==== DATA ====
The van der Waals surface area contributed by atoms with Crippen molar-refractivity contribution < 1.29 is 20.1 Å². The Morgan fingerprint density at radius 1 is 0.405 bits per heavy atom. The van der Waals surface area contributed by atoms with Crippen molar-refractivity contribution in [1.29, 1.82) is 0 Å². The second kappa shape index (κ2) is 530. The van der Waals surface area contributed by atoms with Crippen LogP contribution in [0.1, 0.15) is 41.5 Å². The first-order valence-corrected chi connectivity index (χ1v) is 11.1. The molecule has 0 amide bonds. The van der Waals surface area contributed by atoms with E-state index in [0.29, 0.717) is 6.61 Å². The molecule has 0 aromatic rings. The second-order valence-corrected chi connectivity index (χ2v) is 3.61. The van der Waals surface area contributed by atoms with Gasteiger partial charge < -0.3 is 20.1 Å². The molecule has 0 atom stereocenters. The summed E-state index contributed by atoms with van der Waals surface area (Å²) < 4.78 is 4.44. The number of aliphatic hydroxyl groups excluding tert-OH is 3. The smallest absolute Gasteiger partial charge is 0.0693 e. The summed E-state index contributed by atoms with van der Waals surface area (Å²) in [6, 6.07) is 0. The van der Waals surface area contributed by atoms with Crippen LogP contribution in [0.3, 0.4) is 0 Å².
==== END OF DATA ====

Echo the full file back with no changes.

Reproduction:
The van der Waals surface area contributed by atoms with Crippen molar-refractivity contribution < 1.29 is 20.1 Å². The Morgan fingerprint density at radius 1 is 0.405 bits per heavy atom. The van der Waals surface area contributed by atoms with Crippen molar-refractivity contribution in [1.29, 1.82) is 0 Å². The second kappa shape index (κ2) is 530. The van der Waals surface area contributed by atoms with Crippen LogP contribution in [0.1, 0.15) is 41.5 Å². The first-order valence-corrected chi connectivity index (χ1v) is 11.1. The molecule has 0 amide bonds. The van der Waals surface area contributed by atoms with E-state index in [0.29, 0.717) is 6.61 Å². The molecule has 0 aromatic rings. The second-order valence-corrected chi connectivity index (χ2v) is 3.61. The van der Waals surface area contributed by atoms with Gasteiger partial charge < -0.3 is 20.1 Å². The molecule has 0 atom stereocenters. The summed E-state index contributed by atoms with van der Waals surface area (Å²) < 4.78 is 4.44. The number of aliphatic hydroxyl groups excluding tert-OH is 3. The smallest absolute Gasteiger partial charge is 0.0693 e. The summed E-state index contributed by atoms with van der Waals surface area (Å²) in [6, 6.07) is 0. The van der Waals surface area contributed by atoms with Crippen LogP contribution in [0.3, 0.4) is 0 Å².